Education and training

Fire safety in buildings cannot be fully assured unless appropriate precautions are also taken during the ongoing occupancy of the building. These actions should be consolidated in the form of a Fire Safety Plan for the building, the original of which should be prepared, prior to occupancy, by the design team and the building managers, in conjunction with the fire department. Copies of this plan should also be given to each tenant at the time of occupancy and to each subsequent tenant. As well, portions of the plan should be posted prominently throughout the building. Provision should be made for translation into other languages where necessary.

Guylne Proulx, Ph.D. is a research officer with the National Research Council of Canada’s Institute for Research in Construction. This article draws on previously published research by this author. Ken Richardson, P.Eng. is president of Richardson Fire Technologies of Ottawa.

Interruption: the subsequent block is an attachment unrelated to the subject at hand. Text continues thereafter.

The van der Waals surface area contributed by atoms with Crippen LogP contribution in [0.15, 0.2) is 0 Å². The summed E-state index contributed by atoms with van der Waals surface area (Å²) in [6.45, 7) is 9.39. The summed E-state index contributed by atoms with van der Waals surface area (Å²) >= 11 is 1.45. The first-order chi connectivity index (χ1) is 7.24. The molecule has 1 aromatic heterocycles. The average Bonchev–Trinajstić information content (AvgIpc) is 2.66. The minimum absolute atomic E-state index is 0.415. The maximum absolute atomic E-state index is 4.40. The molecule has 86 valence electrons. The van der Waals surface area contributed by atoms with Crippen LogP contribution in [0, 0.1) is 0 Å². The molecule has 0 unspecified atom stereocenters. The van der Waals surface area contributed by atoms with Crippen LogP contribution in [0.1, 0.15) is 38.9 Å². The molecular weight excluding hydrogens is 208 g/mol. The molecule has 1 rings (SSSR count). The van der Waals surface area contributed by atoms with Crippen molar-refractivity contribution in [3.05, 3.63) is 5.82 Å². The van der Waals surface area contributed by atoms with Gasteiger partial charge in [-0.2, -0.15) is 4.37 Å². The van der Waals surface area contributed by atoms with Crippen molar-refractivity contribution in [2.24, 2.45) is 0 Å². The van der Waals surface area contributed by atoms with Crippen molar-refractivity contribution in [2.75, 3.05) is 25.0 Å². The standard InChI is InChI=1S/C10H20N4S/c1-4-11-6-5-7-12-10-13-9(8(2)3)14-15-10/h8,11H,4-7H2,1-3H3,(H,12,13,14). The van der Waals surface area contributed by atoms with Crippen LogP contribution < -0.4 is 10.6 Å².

1 Halliwell, R.E. and Sultan, M.A., “Attenuation of Smoke Detector Alarm Signals in Residential Buildings,” Proceedings of the 1st International Symposium on Fire Safety Science, Hemisphere Publishing Corporation, New York, NY, 1985.

2 United States Fire Administration, Emergency Procedures for Employees with Disabi
lities in Office Occupancies, Pub. No FA154, Emmitsburg MA. 1995.

3 National Fire Alarm Code Handbook, Supplement 4, National Fire Protection Association, Quincy, MA, 1999.

4 Bunker, M. and Edwards, R., “Huh? What Did They Say,” NFPA Journal, Vol. 96, No. 1, National Fire Protection Association, Quincy, MA, 2002.

5 Arthur, P. and Passini, R., Wayfinding — People, Signs and Architecture, McGraw-Hill Inc., New York, NY, 1992.

Estimated Sources of Nuisance Alarms as Reported by U.S. Fire Departments3

System Malfunctions45.0%

Unintentional Calls27.0%

Malicious, Mischievous Calls15.8%

Other False Alarms (bomb scares, etc.)12.2%